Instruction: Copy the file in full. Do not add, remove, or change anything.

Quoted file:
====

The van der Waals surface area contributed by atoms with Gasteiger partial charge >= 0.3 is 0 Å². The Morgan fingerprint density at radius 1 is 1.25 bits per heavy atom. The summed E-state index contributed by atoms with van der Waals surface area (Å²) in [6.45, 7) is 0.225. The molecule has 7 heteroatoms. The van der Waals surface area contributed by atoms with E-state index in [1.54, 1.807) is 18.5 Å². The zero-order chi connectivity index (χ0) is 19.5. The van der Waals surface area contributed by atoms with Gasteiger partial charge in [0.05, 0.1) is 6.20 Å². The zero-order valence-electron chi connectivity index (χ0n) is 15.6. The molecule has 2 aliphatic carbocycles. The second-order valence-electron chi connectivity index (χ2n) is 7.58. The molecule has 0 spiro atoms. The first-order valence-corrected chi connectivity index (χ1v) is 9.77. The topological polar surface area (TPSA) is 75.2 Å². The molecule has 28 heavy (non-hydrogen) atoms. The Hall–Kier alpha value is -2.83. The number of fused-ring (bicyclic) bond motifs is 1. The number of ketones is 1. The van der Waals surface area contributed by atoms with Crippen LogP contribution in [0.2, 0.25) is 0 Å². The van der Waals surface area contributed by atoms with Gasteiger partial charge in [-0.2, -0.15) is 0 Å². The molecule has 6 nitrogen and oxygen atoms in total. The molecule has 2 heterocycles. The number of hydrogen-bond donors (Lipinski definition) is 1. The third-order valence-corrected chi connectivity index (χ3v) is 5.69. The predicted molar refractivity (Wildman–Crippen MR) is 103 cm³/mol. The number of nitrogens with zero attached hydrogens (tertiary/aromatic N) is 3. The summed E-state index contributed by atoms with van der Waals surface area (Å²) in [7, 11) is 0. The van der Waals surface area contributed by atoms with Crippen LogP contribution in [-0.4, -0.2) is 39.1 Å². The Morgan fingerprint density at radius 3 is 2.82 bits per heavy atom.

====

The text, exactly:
The van der Waals surface area contributed by atoms with Gasteiger partial charge >= 0.3 is 0 Å². The Morgan fingerprint density at radius 1 is 1.25 bits per heavy atom. The summed E-state index contributed by atoms with van der Waals surface area (Å²) in [6.45, 7) is 0.225. The molecule has 7 heteroatoms. The van der Waals surface area contributed by atoms with E-state index in [1.54, 1.807) is 18.5 Å². The zero-order chi connectivity index (χ0) is 19.5. The van der Waals surface area contributed by atoms with Gasteiger partial charge in [0.05, 0.1) is 6.20 Å². The zero-order valence-electron chi connectivity index (χ0n) is 15.6. The molecule has 2 aliphatic carbocycles. The second-order valence-electron chi connectivity index (χ2n) is 7.58. The molecule has 0 spiro atoms. The first-order valence-corrected chi connectivity index (χ1v) is 9.77. The topological polar surface area (TPSA) is 75.2 Å². The molecule has 28 heavy (non-hydrogen) atoms. The Hall–Kier alpha value is -2.83. The number of fused-ring (bicyclic) bond motifs is 1. The number of ketones is 1. The van der Waals surface area contributed by atoms with Crippen LogP contribution in [0.2, 0.25) is 0 Å². The van der Waals surface area contributed by atoms with Gasteiger partial charge in [-0.2, -0.15) is 0 Å². The molecule has 6 nitrogen and oxygen atoms in total. The molecule has 2 heterocycles. The number of hydrogen-bond donors (Lipinski definition) is 1. The third-order valence-corrected chi connectivity index (χ3v) is 5.69. The predicted molar refractivity (Wildman–Crippen MR) is 103 cm³/mol. The number of nitrogens with zero attached hydrogens (tertiary/aromatic N) is 3. The summed E-state index contributed by atoms with van der Waals surface area (Å²) in [7, 11) is 0. The van der Waals surface area contributed by atoms with Crippen LogP contribution in [-0.4, -0.2) is 39.1 Å². The Morgan fingerprint density at radius 3 is 2.82 bits per heavy atom.